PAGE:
It appears that you have partially torn your medial collateral ligament (MCL). Luckily, the vast majority of people who injure their MCL have a complete recovery once they have been properly rehabilitated.
The MCL is actually a complex of ligaments, hamstring muscle attachments, and a thickening of the lining of the joint on the inside part of the knee. The MCL is one of the strongest ligaments in the body. It protects the knee from opening towards the outside. It is most commonly injured when an athlete sustains a direct contact injury to the outside of their knee (such as a clipping injury in hockey or football). Injuries to the MCL are graded I, II, and III. Grade I injuries are mild sprains, Grade II are partial tears of the MCL, and Grade III are complete tears. While the majority of athletes who sustain MCL injuries do not require surgery, occasionally we see athletes with a Grade III MCL tear who have torn their anterior cruciate ligament (ACL) or medial meniscus. It is important to make sure that you have not injured either of these structures, as you may need treatment for them prior to returning back to hockey.
Our treatment protocol for these injuries at the University of Minnesota Sports Medicine Institute has been developed based upon basic research and the results that we have seen in our athletes. As with any initial injury, the initial treatment consists of RICE (Rest, Ice, Compression, and Elevation). It is essential to get the swelling in your knee joint down as soon as possible, as this allows a quicker return to activity. Ice (applied approximately 20 minutes out of each hour) is important within the first 48 hours of injury as it makes the diameter of the blood vessels shrink so there is less swelling in the injured area. In addition, we occasionally use a hinged knee brace in these injuries to provide some stability to the healing ligament in the early phases of rehabilitation.
Once the initial phase of treatment is completed, further treatment would be started with the aim of getting you back to participation as soon as possible. Quadriceps sets are started immediately. This exercise involves tightening the quadriceps muscle, similar to how it would be tightened if you were going to perform a straight leg raise, and holding this tightening for 6 to 8 seconds and then relaxing. Straight leg raises are also initiated immediately. It is important for you to start these exercises as soon as possible to prevent atrophy of the quadriceps muscle which would result in a lengthier period of downtime and could result in more swelling in your knee.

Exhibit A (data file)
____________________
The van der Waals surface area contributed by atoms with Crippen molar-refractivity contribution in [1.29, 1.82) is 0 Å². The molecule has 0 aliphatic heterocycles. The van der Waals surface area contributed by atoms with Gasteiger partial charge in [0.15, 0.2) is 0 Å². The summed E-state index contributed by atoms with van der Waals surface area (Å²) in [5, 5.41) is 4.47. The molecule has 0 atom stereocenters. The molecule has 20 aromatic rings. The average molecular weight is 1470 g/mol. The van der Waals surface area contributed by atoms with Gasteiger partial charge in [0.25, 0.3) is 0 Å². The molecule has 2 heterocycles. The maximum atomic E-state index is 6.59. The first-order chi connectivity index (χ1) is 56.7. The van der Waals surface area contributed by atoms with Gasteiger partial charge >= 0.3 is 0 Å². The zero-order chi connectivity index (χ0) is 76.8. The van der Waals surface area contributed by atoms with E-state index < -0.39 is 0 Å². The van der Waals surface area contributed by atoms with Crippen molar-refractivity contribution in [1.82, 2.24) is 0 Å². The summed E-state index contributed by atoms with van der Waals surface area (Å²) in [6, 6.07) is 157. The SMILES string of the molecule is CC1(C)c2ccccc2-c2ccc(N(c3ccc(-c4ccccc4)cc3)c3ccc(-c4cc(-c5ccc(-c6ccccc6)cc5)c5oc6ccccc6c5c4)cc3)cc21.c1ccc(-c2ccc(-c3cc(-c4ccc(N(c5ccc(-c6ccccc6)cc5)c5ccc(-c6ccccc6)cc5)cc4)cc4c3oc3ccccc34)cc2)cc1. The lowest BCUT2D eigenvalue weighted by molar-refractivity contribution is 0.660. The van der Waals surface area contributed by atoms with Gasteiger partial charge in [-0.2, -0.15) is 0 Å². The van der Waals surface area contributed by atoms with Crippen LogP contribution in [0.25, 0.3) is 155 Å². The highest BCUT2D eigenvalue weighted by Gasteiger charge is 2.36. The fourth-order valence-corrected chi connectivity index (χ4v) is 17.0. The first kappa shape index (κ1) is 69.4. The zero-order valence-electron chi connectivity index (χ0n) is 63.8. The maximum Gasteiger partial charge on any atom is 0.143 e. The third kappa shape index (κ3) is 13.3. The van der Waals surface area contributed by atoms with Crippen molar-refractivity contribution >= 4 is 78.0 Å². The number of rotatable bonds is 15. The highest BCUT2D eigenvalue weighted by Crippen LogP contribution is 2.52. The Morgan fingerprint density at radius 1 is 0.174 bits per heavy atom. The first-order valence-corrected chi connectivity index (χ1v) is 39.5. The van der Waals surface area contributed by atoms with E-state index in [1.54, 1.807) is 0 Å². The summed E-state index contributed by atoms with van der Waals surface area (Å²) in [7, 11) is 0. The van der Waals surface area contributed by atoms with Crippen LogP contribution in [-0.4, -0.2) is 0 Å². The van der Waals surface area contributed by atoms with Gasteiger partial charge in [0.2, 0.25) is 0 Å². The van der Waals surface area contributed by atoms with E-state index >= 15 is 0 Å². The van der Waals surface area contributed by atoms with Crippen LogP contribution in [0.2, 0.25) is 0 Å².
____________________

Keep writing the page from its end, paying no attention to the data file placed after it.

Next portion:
Once you can bend your knee enough, the use of an exercise bike is initiated. It has been demonstrated that early, repetitive cycling motion helps the MCL to heal. We get our athletes on a bike as soon as they can tolerate it and increase the time on the bike based on the amount of swelling in the knee. Once the athlete can get up to 20 minutes at a time with no resistance, the amount of resistance on the bike is increased and they are brought back down to 5 minutes. This protocol is involved in repetition with the amount of resistance increased over time based upon the symptoms that develop in the knee.
The athletes are followed closely and monitored for their advancement in the protocol. They are allowed to return back to participation once they have regained full strength, have no swelling in the knee, and have evidence of healing of their MCL tear (based on no evidence of instability on physical exam). The general time frame that is involved is 1 2 weeks for Grade I tears, 3 4 weeks for Grade II tears, and 4 6 weeks for Grade III tears. A complete protocol can be reviewed on our web site at www.sportsdoc.umn.edu.
In your case, I would first recommend that you make sure that all of your swelling and pain are under control. I would then get on an exercise bike and work hard to regain your overall strength. If you have any trouble at any stage of your rehabilitation, you should check back with your team trainer or physician for reassessment to make sure that there are no other associated injuries present.